I spend a lot of time talking about evolutionary blueprints, primordial logic and genetic instinct because I happen to think there’s value in it. We live today with the belief (or maybe bluster) that we’re “evolved” beyond our evolution. Too often there’s a resistance to scrutinize our innate responses to the world, to question our choices or to imagine that what we want to pursue is anything other than deep and enlightened rationality at its finest. Sometimes people are offended by the concept of seeing themselves as products of their evolution. For some people, it’s the equivalent of calling them advanced animals, to which I basically agree (much to their continuing exasperation). And, yet, there’s the crux of our human story – these additional, incredible capabilities that we can access and use to guide our lives. These capacities over the millennia have impressively flowered into everything from science to art to, most notably for today’s post, life philosophy.
The truth is, we’re heavily influenced by the impulses of our evolutionary wiring, but that doesn’t mean we’re helpless against them. Our lucky species developed a reflexive thinking capacity – the ability to observe our own mental states, our own cognitive processes and emotional responses. In short, we can – when we’re willing – observe our own thoughts and motivations with a degree of objectivity.
So, while our primal inclinations are always a factor, they aren’t the only factor – or even necessarily the voice that wins out. In this context, the benefit of understanding our evolutionary default is that we don’t have to do it all the time. We have more options – and can consciously distinguish the underlying sources of our choices.
Although I’ve always been a science guy, I’ve found myself drawn to philosophy at times. For the most part, I take a pretty practical approach to it. I want something I can use. Navel gazing doesn’t interest me, and neither does splitting hairs or playing a game of clever semantics. Philosophy, as I appreciate it, isn’t an academic study but a useful template (or choice of templates actually) for life practice.
Recently, I enjoyed a great read for this purpose: A Guide to the Good Life: The Ancient Art of Stoic Joy by William B. Irvine. It’s a thoughtful but readable primer for understanding and practicing Stoicism, the branch of Hellenistic philosophy cultivated over the span of a few hundred years by figures like Zeno of Citium, Diogenes, Cato, Epictetus, Seneca and Marcus Aurelius, although shadows of Stoic philosophy would pop up now and then among the works of famous figures and movements into the 19th Century.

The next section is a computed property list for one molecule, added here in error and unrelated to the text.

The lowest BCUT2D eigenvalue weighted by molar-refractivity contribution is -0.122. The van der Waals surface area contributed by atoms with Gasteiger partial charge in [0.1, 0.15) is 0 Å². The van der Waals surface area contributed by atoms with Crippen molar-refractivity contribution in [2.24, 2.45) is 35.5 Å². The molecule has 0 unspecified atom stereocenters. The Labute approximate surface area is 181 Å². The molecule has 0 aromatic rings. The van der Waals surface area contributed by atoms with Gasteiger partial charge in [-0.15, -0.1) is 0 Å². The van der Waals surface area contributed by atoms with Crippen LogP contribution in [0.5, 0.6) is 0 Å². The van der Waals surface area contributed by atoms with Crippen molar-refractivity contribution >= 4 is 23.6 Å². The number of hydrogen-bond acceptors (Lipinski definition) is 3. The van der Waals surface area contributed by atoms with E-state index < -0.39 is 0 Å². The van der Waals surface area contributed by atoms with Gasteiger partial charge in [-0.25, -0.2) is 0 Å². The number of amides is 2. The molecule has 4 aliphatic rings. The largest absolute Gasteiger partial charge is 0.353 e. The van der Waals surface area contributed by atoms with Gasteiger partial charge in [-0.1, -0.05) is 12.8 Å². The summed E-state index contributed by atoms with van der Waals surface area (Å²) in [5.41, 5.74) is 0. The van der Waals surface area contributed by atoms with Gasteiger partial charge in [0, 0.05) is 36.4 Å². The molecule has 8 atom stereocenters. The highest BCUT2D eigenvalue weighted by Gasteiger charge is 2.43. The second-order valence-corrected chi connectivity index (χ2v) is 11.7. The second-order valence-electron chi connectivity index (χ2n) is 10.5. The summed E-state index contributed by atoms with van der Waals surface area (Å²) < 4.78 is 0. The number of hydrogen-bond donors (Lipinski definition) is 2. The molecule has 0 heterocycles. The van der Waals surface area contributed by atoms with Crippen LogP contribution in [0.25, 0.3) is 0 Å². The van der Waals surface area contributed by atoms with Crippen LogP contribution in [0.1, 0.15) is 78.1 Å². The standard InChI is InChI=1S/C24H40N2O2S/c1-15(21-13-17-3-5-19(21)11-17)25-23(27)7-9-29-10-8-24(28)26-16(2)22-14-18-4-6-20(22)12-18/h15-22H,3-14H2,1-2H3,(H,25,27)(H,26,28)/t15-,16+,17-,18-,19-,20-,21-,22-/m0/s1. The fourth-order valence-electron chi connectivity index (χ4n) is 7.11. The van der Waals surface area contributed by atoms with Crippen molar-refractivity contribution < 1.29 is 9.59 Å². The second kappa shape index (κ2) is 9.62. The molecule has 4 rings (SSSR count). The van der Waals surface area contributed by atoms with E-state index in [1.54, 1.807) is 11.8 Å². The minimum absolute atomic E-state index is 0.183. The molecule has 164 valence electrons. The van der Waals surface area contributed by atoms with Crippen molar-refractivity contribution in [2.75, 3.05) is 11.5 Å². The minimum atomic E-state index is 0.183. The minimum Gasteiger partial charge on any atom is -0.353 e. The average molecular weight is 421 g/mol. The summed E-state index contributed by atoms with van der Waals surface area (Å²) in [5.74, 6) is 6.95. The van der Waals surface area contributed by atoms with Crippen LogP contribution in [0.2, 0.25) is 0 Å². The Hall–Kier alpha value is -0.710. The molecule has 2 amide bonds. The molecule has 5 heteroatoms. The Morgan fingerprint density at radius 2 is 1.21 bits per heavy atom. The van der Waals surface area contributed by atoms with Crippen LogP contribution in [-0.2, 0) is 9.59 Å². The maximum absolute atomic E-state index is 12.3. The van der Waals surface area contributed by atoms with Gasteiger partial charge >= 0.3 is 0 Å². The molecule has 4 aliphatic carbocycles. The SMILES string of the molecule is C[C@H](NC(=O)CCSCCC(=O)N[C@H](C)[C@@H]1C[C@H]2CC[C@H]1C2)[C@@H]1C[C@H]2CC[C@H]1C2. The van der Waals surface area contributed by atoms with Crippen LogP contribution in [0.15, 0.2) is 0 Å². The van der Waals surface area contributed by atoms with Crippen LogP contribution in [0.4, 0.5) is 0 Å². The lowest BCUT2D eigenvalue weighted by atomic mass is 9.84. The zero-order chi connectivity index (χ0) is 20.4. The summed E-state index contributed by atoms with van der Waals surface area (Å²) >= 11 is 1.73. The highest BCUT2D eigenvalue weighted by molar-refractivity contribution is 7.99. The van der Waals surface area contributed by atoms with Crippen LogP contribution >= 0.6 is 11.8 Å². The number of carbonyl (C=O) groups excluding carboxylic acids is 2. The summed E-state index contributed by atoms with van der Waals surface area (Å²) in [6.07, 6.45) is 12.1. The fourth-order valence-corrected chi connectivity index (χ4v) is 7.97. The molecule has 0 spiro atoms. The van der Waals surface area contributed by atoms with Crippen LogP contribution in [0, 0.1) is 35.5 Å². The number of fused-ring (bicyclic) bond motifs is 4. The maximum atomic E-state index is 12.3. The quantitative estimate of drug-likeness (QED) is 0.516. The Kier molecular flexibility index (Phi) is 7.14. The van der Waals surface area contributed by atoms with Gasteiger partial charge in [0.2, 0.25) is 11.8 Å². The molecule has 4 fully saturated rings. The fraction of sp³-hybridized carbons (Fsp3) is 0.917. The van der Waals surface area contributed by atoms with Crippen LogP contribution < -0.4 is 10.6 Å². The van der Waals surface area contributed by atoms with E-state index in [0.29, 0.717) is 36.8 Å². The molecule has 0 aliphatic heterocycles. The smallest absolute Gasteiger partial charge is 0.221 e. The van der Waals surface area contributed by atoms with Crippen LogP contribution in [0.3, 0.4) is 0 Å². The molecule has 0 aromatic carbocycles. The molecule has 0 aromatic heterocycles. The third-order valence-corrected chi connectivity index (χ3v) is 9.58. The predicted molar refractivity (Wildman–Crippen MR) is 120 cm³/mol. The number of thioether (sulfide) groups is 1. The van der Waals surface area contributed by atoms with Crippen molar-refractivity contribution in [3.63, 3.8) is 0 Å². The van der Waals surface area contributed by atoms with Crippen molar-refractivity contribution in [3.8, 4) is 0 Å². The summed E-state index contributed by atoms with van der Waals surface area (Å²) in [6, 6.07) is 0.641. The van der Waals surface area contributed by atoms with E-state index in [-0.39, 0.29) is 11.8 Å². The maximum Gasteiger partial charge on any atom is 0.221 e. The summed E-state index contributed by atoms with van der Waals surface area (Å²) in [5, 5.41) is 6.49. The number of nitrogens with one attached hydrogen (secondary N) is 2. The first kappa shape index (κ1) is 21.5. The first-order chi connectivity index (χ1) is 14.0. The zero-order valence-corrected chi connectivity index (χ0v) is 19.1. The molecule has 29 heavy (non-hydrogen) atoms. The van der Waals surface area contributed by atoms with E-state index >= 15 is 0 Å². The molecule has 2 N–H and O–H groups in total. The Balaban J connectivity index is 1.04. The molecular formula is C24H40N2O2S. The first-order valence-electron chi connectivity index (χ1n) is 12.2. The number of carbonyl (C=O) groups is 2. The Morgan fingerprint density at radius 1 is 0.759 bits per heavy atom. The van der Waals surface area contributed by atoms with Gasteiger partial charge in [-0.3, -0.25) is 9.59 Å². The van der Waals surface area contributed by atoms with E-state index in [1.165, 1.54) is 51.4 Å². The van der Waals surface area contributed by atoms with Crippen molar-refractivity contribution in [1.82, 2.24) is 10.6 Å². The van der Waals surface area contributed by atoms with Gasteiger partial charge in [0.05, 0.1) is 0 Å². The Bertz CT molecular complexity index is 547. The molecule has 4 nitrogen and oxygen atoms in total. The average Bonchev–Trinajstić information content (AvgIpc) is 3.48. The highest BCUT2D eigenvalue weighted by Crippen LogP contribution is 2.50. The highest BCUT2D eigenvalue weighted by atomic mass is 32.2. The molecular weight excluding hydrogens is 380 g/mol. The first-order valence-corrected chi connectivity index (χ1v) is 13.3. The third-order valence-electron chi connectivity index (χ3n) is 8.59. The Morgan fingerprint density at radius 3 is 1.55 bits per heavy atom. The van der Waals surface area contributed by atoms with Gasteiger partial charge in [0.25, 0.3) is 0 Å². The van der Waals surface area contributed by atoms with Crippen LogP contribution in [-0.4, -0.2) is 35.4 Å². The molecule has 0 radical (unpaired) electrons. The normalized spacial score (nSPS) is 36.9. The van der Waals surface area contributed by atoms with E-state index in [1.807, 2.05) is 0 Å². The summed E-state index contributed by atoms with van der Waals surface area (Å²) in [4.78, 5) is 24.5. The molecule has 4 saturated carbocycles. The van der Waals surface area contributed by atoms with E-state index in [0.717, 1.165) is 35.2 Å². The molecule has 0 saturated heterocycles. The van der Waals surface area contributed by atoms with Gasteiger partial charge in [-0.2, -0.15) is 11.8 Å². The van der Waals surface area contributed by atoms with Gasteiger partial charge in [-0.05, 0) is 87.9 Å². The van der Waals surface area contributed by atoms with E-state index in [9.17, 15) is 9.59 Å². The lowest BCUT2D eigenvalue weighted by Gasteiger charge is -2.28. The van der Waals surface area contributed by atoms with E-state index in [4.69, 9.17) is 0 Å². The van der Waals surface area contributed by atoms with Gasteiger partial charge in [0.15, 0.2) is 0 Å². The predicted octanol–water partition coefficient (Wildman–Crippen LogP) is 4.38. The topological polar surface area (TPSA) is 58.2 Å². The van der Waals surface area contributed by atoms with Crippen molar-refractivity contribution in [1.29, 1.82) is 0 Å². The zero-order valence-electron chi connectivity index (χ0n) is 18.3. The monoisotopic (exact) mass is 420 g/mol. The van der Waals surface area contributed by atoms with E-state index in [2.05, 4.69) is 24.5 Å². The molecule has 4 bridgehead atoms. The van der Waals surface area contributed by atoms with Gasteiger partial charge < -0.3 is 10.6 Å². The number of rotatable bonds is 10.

Irvine begins by asking us to consider our primary objective in life – the goal which takes precedence over all others, the goal which all our interests should ideally serve. He challenges us to think “what we want out of life” not in the short-term or even in decade-oriented aims but as the overarching pursuit we attach to our lives. Only when we identify this, he says, can we have a “coherent life philosophy.”
Living in alignment with this ideal is the crux of the “good life.” The Stoics – and Irvine’s book as a reflection of their interests – both define a good life and strategize for it.
It’s a cause that intrigued me and that touches on the purpose of the Primal Blueprint as I see it – how to live the healthiest, happiest life with the least amount of pain, suffering and sacrifice.
It’s why I wrote both The Primal Blueprint and, later, The Primal Connection – as a response to the restless, discontent, searching condition in which many of us find ourselves. What is the reality behind the modern ennui, midlife crises and end-of-life regrets many experience? And so that all-too-common question of personal satisfaction (or dissatisfaction) intersects with that of life purpose: Is this all there is?
At issue here is the threat of “misliving” our lives, which according to Irvine, is more likely than ever. As he explains, most people “spend their days working hard to be able to afford the latest consumer gadget, in the resolute belief that if they only buy enough stuff, they will have a life that is both meaningful and maximally fulfilling.” Sound familiar?
He implicates evolutionary programming, what he considers the culprit behind our “assiduously seeking out what feels good and avoiding what feels bad.” Personally, I see our evolutionary blueprint in a more complex light, with implications for social altruism and even duty, which he highlights as a Stoic principle. Nonetheless, I believe he’s correct that our evolutionary instincts do steer us more toward situational response than overarching purpose.